Spike in mobile malware doubles Android users' chances of infection
An explosion in mobile malware during the last six months has more than doubled the chance that a user’s Android smartphone will become infected, a security researcher said Tuesday.
According to Lookout Security, which develops anti-malware software for Android but not for Apple’s iPhone, the likelihood of an Android owner encountering malware has jumped by two-and-a-half times since January.
By June, between 1 percent and 5 percent of Android users—the number varies by country—had been infected by mobile malware, said Kevin Mahaffey, co-founder and CTO of San Francisco-based Lookout.
Mahaffey blamed a dramatic spike in malware targeting Android for improving hackers’ odds. “In January, we saw only 80 unique pieces of Android malware, but by the end of June we tracked over 400,” said Mahaffey.
Lookout used its Mobile Threat Network, which analyzes apps acquired from both official and independent markets, and the malware-detection results from its security software, to come up with its statistics.
The Android malware problem shot into public view in early March, when Google yanked more than 50 apps infected with the “DroidDream” malware from the Android Marketplace, then continued with several more clusters found on Google’s official download site and on third-party markets—particularly those in China.
The rogue app model—where attackers pirate a legitimate program, add malicious code and then re-release the app into the wild—will continue to be the biggest mobile malware threat to Android users. “Repackaging [legitimate] apps will remain popular, simply because it’s very effective,” Mahaffey said.
But malware makers are getting more innovative, added Mahaffey, who declined to use the word “clever” to describe attackers’ evolving tactics.
A new distribution channel, dubbed the “upgrade attack” by Mahaffey, has been used by at least one malware family to increase the pool of potential victims. An upgrade attack sidesteps the problem that hackers face when they release an infected app: The relatively small window of opportunity before their work is discovered and the app pulled from the Android Market or other download site.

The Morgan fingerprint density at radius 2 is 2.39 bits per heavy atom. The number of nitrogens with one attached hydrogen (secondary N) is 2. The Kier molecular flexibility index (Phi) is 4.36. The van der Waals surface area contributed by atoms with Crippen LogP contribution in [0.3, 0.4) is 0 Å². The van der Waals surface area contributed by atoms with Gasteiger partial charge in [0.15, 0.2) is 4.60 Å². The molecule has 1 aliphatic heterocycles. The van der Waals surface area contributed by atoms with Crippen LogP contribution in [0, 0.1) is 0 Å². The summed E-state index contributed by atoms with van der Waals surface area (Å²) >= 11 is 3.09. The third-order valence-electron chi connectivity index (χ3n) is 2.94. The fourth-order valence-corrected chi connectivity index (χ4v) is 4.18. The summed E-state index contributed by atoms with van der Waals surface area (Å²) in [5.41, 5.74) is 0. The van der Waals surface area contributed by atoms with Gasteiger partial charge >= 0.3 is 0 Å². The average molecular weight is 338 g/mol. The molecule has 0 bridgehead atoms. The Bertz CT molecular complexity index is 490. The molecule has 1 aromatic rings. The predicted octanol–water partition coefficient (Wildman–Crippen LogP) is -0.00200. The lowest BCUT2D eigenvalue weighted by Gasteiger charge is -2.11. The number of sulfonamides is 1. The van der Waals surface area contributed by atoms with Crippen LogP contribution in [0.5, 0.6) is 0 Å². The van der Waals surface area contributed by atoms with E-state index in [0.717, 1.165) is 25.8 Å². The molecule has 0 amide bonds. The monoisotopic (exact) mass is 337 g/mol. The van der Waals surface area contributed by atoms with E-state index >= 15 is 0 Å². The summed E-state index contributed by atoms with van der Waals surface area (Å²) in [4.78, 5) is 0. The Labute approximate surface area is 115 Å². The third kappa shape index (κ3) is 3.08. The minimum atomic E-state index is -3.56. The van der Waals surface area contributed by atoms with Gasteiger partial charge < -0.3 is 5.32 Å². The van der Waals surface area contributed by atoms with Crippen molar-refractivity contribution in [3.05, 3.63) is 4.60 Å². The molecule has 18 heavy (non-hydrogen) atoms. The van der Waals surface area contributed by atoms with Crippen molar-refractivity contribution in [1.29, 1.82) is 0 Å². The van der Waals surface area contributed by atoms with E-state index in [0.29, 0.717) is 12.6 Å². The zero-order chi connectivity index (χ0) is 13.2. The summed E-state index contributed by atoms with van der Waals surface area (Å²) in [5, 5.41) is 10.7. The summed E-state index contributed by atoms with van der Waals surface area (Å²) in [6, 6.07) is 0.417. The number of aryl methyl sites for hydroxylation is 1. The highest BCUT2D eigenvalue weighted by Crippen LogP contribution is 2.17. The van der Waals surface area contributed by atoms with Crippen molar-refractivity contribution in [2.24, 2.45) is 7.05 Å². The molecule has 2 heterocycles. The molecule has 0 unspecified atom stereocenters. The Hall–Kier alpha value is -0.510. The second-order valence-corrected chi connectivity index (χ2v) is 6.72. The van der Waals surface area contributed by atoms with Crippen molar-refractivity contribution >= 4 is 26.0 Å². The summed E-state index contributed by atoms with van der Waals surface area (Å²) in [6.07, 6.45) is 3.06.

“We’ve started to see [attackers] publish a clean app, then wait for a while before offering an update that’s infected,” said Mahaffey. “Because most people automatically update their apps, there’s less time that the malware is on the market before it’s installed by a lot of people.”
Hackers are experimenting with different distribution models and various ways to monetize their work, Mahaffey observed.
“How do they get onto the device, and then how do they make money … both are important,” he said. “Mobile malware is now in the experimental stage, where attackers try innovative techniques to distribute their malware, and are engaging in experimental monetization.”
Lookout has seen several forms of profit-making by smartphone malware, ranging from charging users hidden fees to sending waves of text messages to premium numbers. “The ability to monetize will be what cracks the market,” Mahaffey predicted. “When the bad guys are able to figure that out, watch out.”
Although Android owners have faced the brunt of the mobile malware threat, iPhone users aren’t immune.
“There has not really been any malware on the [Apple] App Store, but iOS is affected by application vulnerabilities and Web-based threats,” said Mahaffey, talking about phishing attacks that rely on malicious websites to fool users into divulging personal information.
Based on the prevalence of Web-based threats in June, Lookout projects that three-out-of-10 smartphone owners will encounter an unsafe link this year.
It was the release last month of a new iPhone “jailbreak”—a hack that lets an owner install software not approved by Apple—that sparked Mahaffey’s interest in iOS threats.
“Although the jailbreak was not malicious, it woke up a lot of IT administrators,” he said.
The jailbreak relied on a pair of then-unpatched vulnerabilities in iOS that could be exploited simply by steering an iPhone, iPad or iPod touch to a special site, essentially mimicking a “drive-by” attack. If criminals possessed similar vulnerabilities, they could hijack an iPhone if they convinced its owner to browse to a malicious site.
Even with the threats climbing, Mahaffey remained cautiously optimistic.
“We’re in the startup phase of the mobile malware market, with innovation in distribution and monetization, but I think the threat is manageable,” said Mahaffey. “We can have our cake and eat it, too. Yes, there are threats out there, but if people remember that their smartphone is essentially a PC and to be as careful [when using their smartphone] as they are when using a PC, they can be safe.”